Introduction to Aperture in Photography

Introduction to Aperture in Photography-Part I

Without a doubt, aperture is the most important of the three camera settings, simply because it affects so many different variables of an image. It can add dimension to your photographs by blurring the background, and it also alters the exposure of your images by making them brighter or darker.

By adjusting your Aperture, you can change the depth of field in an image, as shown here.

What is Aperture? Aperture is a hole within a lens, through which light travels into the camera body.

How Aperture Affects Exposure

Aperture has several effects on your photographs. One of the most important is the brightness, or exposure, of your images. As aperture changes in size, it alters the overall amount of light that reaches your camera sensor – and therefore the brightness of your image. A large aperture (a wide opening) will pass a lot of light, resulting in a brighter photograph. A small aperture does just the opposite, making a photo darker.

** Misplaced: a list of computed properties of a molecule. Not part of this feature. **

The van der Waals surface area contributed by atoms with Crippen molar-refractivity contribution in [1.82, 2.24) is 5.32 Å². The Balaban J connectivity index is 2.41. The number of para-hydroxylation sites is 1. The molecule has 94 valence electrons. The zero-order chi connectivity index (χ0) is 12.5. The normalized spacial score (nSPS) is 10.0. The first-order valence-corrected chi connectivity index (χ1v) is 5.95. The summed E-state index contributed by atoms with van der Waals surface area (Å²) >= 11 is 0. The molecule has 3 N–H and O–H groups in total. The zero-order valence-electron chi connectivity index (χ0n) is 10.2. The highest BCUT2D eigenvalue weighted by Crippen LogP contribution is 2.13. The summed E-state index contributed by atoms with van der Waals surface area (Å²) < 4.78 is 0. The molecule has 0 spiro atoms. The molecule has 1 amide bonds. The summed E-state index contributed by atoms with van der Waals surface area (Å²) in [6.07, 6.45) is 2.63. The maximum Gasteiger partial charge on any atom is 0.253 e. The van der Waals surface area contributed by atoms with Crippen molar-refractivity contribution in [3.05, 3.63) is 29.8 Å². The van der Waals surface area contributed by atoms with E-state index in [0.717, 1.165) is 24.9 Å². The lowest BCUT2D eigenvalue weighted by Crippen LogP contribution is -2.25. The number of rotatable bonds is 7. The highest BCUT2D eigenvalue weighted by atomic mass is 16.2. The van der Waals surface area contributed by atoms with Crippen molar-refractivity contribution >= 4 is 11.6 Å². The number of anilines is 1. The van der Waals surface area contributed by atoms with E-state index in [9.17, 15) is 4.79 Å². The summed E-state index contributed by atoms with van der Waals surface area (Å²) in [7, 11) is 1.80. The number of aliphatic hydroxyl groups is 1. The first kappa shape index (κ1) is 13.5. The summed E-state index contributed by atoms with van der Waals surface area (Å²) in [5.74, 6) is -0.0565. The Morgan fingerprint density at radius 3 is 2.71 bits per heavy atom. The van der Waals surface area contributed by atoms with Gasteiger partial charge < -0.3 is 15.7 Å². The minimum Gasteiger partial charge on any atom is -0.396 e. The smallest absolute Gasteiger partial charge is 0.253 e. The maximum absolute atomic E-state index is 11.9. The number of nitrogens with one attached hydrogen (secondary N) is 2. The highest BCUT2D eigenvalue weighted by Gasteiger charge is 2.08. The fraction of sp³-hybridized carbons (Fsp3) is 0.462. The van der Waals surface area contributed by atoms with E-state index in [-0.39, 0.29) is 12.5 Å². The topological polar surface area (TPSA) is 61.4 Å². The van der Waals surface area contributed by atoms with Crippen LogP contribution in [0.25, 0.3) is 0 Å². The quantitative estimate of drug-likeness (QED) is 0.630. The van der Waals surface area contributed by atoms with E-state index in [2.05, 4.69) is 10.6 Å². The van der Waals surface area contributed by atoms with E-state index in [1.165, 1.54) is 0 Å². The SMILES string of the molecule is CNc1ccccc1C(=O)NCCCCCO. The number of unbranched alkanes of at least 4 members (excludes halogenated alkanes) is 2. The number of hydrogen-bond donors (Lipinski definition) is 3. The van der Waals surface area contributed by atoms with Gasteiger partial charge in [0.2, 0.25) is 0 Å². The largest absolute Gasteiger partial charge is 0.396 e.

Aperture Effect on Brightness

In a dark environment – indoors, or at night – you will probably want to select a large aperture to capture as much light as possible.

How Aperture Affects Depth of Field

The other critical effect of aperture is something known as depth of field. Depth of field is the amount of your photograph that appears sharp from front to back. Some images have a “shallow” depth of field, where the background is completely out of focus. Other images have a “large” depth of field, where both the foreground and background are sharp.

One trick to remember this relationship: a large aperture results in a large amount of background blur. This is often desirable for portraits, or general photos of objects where you want a blurry background.

So far, we have only discussed aperture in general terms like large and shallow. However, every aperture can also be expressed as a number known as an “f-stop.” Whenever you see an aperture value, the letter “f” will appear before the number, like f/8.

Most likely, you have noticed this on your camera before. On your LCD screen or viewfinder, your aperture will look something like this: f/2, f/3.5, f/8, and so on.

Stay tuned next column for additional tidbits on aperture and how it plays an important part in photography.